Tyler Lockett is the top WR in Seattle. That sounds a little weird to say, but after the sudden retirement of Doug Baldwin, that is now the case. It would be nice if we could pencil Lockett into the Baldwin (slot) role in this offense and move on, but we cannot. Lockett is in a unique position. He is easily the most established WR on Seattle’s roster, but furthermore, he is the best slot option, while also likely being the best deep threat and potentially outside WR. Lockett has been a popular name for 2019 throughout the fantasy community, and rightfully so. If you are a Lockett owner, I think he is a solid hold. He is poised to put up good numbers, which will likely increase his value. Lockett has an ADP of 67th overall, which means he is going slightly after his teammate, Rashaad Penny. I would take Lockett over Penny in most scenarios in a startup. 

DK Metcalf – ADP: WR 38 – 89TH OVERALL

Instagram superstar DK Metcalf is probably the most polarizing rookie in dynasty. After blowing up the internet with his shirtless post, he went to the NFL Combine and ran a 4.33 forty and jumped 40.5” in the vertical. Subsequently, the internet blew up again. People were losing their minds. Pete Carroll took off his shirt. Chick-Fil-A was open on Sunday. Well, maybe not the last one, but the point is that DK Metcalf caused quite a stir. However, shortly after running a blazing 40-yard dash, DK posted an extremely slow 7.38 3-cone drill. The internet was split. Simultaneously, DK moved up and down rookie boards everywhere. Then he was drafted by the team that runs the ball at the highest rate in the league. Could a one-route receiver produce on a team that hardly throws? Needless to say, the public is split on the appropriate value of Metcalf. He’s an athletic freak. But will that translate to NFL WR production? If you haven’t had your rookie draft yet, the area I would feel comfortable drafting him is 10th and beyond. There have been too many athletic freaks that haven’t produced in the NFL for me to invest an early or mid-1st on him.

David Moore – ADP: WR 85 – 199TH OVERALL

Former East Central (yes, that is a university) WR David Moore is the next Seahawks WR worth discussing. In 2018 he showed flashes of ability. He likely will have an opportunity to compete for a starting outside WR position. It is hard to trust a player that came from a very small school and has shown very little in the NFL, but I think David Moore is an asset worth owning. He’s someone who you could get added to a deal as a throw-in that could end up putting up useable numbers for you. It is certainly going to be difficult for the Seahawks offense to support 3 viable fantasy WRs, so the likely scenario is that Moore and Metcalf will both be inconsistent options that are hard to predict. However, if Metcalf struggles to adapt, Moore could see a bigger role. 

Gary Jennings Jr. – ADP: WR 105 – 264TH OVERALL

Gary Jennings Jr. is a rookie speedster from West Virginia, who was taken in the 4th round of the 2019 draft. He is a player who is likely best suited for your taxi squad, or if your league does not have one, the end of your roster. He certainly has the traits (4.43 forty, 6’2”) to develop into a starting NFL WR, but he likely will need time to develop. I will always be hesitant to get too deep into the Seattle WR corps until they show a desire to throw the ball more, but he is someone that I would be keeping an eye on. If he’s available in your league and shows any flashes, I would look to find a spot for him on my team.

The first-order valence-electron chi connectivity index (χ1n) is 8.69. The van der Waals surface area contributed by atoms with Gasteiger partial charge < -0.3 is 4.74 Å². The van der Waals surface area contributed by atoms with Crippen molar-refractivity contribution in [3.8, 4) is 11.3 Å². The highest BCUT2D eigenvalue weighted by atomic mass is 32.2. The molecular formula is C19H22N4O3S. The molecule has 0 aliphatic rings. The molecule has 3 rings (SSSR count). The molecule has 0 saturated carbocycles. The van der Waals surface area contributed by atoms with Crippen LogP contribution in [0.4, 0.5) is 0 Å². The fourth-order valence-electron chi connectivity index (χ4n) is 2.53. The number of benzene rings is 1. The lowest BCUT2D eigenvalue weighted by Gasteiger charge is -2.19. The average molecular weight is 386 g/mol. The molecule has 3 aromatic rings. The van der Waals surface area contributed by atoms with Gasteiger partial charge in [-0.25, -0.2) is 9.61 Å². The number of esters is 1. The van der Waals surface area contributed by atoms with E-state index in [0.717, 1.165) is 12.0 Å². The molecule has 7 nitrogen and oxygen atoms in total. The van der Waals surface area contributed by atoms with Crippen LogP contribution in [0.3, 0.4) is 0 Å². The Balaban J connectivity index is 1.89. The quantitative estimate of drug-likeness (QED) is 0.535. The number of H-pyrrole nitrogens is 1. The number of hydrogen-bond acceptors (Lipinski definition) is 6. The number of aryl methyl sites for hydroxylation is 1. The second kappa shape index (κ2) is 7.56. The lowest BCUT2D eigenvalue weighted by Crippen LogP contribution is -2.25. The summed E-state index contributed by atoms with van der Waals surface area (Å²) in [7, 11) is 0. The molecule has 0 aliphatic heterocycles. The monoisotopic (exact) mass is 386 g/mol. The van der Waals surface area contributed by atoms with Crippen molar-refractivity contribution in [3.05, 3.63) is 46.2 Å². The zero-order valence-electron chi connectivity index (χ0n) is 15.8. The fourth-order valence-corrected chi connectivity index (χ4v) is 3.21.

Jaron Brown – ADP: OUTSIDE TOP 400

The final WR for Seattle that I will mention is Jaron Brown. The former Arizona Cardinal didn’t have an impressive year with the Seahawks in 2018. He was able to record 5 TDs, but only caught a total of 14 passes for 166 yards. He is probably Seattle’s second-most established WR, and therefore, may get some early-season work as other WRs acclimate. If you are rebuilding, he could be a player to flip after a good week or two to a contender for a 2020 pick. He likely will not produce great numbers, but could turn a profit if you sell at the right time.

TEs

Will Dissly – ADP: TE 41 – 309TH OVERALL

The TE position is not Seattle’s strength, and in most cases, you will have better options on your dynasty roster than Will Dissly, Nick Vannett, Jacob Hollister, or Ed Dickson. Dissly comes in as the first Seahawks TE at TE41 in ADP, which is underwhelming to say the least. Dissly put up a 3/105/1 game against Denver in week 1 of 2018, but shortly thereafter suffered a torn patella tendon, which ended his season. The patella tendon injury is considered one of the toughest to recover from, and usually takes a significant amount of time. Because of this, I would be looking to stay away from Dissly in all formats, aside from the deepest of TE premium.

Nick Vannett – ADP: TE 42 – 327TH OVERALL

The next TE on the Seahawks roster is Nick Vannett. He was an interesting prospect coming out of Ohio State in 2016, when Seattle drafted him in the 3rd round. He has also been rather underwhelming, but he was able to show some signs of life in 2018 when he put up 29/269/3 in 15 games. Those certainly are not eye-popping numbers, but it is a step in the right direction for a team that has little at the position. He is being drafted right after Dissly, but would easily be my preference between the two.

Jacob Hollister – ADP: OUTSIDE TOP 400

Jacob Hollister is the last name worth mentioning. He was acquired during this off-season by Seattle in a trade with New England. While the Seahawks did not have to give up much to acquire him, he is worth mentioning. The former Wyoming star was able to show enough to peak Seattle’s interest and therefore should be on your radar. He is a longshot, but when you have a team with a position group as thin as this one, he could be a lottery ticket that eventually pans out.